As time has gone on, the Trump administration has certainly faced roadblocks in their efforts to implement their policy platform. Those roadblocks have been compounded in their force in large part by the fact that it’s not as though either the president or a number of his top advisers have broad experience with government and public service.
One of those without such experience is the president’s own son-in-law, Jared Kushner, who has been serving as a White House adviser. As a part of his broad, ambiguous, and not at all entirely fitting activities while in government, he has pushed for the Veterans Administration to adopt a health sciences software program in its facilities that is currently being rolled out by the military.
There’s just one big, glaring problem with Kushner’s aims. POLITICO explains in a new report that the system, which Cerner Corp. is behind, has been found to have flaws so dangerous during its military rollout that staffers have quit, fearing that continuing in their positions would mean putting patients’ lives at risk.
The system’s flaws are outlined in a report of findings garnered from observing the system in action at military hospitals late last year. That report describes an overwhelming 156 “critical” or “severe” incident reports; incidents earning that classification have the apparent potential to result in patient deaths.
Confirming just how grave the situation with the software program is, one member of the testing team itself commented:
‘Traditionally, if you have more than five [incident reports] at that high a level, the program has significant issues.’
The number of incident reports warranting serious consideration is many times higher than the cap mentioned by that software testing team member.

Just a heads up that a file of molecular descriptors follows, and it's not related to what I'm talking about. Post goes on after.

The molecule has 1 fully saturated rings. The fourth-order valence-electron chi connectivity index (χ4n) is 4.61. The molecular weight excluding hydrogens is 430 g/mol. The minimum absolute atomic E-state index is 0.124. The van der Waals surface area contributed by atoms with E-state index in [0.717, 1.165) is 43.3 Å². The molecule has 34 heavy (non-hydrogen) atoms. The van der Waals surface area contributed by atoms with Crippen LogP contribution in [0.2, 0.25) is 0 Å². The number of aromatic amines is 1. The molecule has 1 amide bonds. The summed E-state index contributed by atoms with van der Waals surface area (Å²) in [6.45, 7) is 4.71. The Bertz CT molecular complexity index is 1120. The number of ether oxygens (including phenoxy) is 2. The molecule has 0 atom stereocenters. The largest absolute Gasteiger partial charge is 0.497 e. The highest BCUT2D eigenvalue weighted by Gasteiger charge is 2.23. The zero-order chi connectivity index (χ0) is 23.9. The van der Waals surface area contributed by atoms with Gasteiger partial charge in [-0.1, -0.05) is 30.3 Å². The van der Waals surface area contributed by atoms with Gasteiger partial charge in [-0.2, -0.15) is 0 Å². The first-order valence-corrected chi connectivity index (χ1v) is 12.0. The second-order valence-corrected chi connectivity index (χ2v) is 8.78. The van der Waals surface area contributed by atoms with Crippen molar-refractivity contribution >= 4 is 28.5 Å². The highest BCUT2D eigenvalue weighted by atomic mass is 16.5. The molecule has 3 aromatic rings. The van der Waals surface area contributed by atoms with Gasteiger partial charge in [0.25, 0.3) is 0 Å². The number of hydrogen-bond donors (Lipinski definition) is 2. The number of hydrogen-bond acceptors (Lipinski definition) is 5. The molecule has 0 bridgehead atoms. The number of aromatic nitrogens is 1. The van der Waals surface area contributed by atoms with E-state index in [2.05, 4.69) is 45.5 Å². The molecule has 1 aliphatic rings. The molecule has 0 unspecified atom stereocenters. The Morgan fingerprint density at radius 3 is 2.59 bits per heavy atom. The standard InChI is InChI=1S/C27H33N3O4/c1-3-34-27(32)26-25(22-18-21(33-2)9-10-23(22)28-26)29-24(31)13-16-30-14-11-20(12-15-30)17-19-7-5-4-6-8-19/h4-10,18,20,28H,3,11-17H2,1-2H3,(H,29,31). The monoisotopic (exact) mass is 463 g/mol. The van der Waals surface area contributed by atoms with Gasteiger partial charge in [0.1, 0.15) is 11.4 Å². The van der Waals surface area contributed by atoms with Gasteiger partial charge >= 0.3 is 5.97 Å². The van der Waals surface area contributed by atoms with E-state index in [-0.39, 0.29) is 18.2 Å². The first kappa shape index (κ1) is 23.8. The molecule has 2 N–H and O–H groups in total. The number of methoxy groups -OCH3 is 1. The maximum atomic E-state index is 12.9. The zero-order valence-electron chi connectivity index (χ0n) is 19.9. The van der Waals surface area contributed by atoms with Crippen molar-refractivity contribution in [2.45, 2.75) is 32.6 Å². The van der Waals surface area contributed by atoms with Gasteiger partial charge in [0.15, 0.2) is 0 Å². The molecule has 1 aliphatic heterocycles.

POLITICO summarizes some of the issues with the system by explaining that when used, “prescription requests came out wrong at the pharmacy, referrals failed to go through to specialists, and tasks as basic as requesting lab work were impossible.”
Anyone who has any knowledge of the medical world at all knows that errors in prescriptions can be the difference between life and death — and yet, at present, the VA is still aiming to incorporate the same software system anyway, in part thanks to the counsel of the totally inexperienced Jared Kushner.
Officials at the Department of Defense insisted recently while speaking to reporters that improvements to the new system had been made since the testing behind the just released report was completed, but one source for POLITICO summarized that grimly, saying:
‘You’ll continue to hear that they just made significant updates to the system, and that no one is saying to pull the plug on the program. If DoD members, including all the healthcare professionals at those sites were actually able to freely speak, you would hear most of them calling for something else.’
The VA currently doesn’t even have a “permanent” head thanks to the president pushing out the old VA Secretary and seeing his nominee to replace him, Dr. Ronny Jackson, fail.
That currently essentially captain-less ship is “tentatively” aiming to begin rolling out its own incarnation of the same failing military hospital system next year at locations out west. The agency has stated that they plan on making a final decision as to whether or not to go ahead with the Cerner system by Memorial Day.
The president has often touted support for current and former military personnel as a key part of his administration, but this software system certainly does not seem poised to serve their needs.
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